A Danish Inspired Kitchen

San Francisco, California
Location
  • San Francisco, California
  • This project page was created by community member Benjamin Farrell

    I shared a common experience with these clients: we both spent time living in Copenhagen. As you would expect, we came away from our experiences with a deep appreciation of Danish culture and sensibility. Their house in San Francisco, in contrast, had that annoying center court that was good for natural light, but not much else. We took the Danish aesthetic, our fabulous California sunshine and combined them under a jumbo sliding skylight. The center of the house became flooded in light, air and hygge.

    The coffee nook is self serve for starting the family morning routine with a jolt of caffeine.

    Photo Courtesy of Benjamin Farrell

    Keep it simple, let the big moves be the drama. In this case it doesn't get much more dramatic than a 7ft x 14ft sliding skylight.

    Photo Courtesy of Benjamin Farrell

    On a sunny day, the light paints little pictures from dawn till dusk.

    Photo Courtesy of Benjamin Farrell

    Light, white and bright.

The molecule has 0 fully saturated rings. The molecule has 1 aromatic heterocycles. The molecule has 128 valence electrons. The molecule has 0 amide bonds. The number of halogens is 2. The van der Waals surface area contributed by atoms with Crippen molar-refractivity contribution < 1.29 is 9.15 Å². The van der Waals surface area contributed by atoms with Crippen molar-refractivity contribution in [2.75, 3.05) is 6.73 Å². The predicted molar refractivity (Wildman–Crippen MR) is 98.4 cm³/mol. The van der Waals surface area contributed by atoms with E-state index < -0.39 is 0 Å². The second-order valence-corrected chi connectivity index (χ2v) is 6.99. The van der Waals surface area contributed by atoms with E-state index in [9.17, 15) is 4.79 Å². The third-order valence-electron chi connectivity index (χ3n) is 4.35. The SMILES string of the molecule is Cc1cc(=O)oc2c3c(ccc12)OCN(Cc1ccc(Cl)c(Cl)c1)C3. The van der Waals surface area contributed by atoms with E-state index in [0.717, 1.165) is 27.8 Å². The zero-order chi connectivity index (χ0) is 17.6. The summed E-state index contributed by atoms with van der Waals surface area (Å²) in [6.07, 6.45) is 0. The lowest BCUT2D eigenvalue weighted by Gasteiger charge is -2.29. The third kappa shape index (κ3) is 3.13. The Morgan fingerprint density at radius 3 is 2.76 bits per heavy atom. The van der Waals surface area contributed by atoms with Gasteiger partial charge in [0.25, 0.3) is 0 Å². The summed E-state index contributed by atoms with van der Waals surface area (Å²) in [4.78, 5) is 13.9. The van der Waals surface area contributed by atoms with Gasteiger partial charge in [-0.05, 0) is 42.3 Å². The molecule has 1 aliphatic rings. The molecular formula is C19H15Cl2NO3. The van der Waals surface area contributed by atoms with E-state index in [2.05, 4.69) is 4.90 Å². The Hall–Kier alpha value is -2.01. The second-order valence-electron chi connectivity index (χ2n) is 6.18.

- Danish design mantra

    Photo Courtesy of Benjamin Farrell

    The open shelves over the sink are clear finished white oak.

    Photo Courtesy of Benjamin Farrell

    The island separates a working side, a cleaning side, a social side and a circulation side.

    Photo Courtesy of Benjamin Farrell

    False beams put in place solely to hold those awesome Louis Poulsen lights.

    Photo Courtesy of Benjamin Farrell
    Posted By
    Benjamin Farrell
    @farrellarchitecture
    Ben Farrell, owner and principal architect, is a graduate of Syracuse University but attributes most of his formative experiences to time spent in Florence, Italy and Copenhagen, Denmark. His curiosity with architecture came at a young age in Copenhagen by spray painting graffiti on the drab and boring ends of buildings that seemed otherwise forgotten. He legitimized this passion for unauthorized aesthetic improvement with an architectural education, some of which was spent studying the classics in the architecturally fecund areas of Tuscany. These contrasting experiences spawned an equally contentious philosophy that continues to juxtapose the respect of classical order with a modernity that says "nothing is sacred", improvement happens everywhere and sometimes the rules are just wrong. He resides in Southern Marin with a studio in Sausalito.
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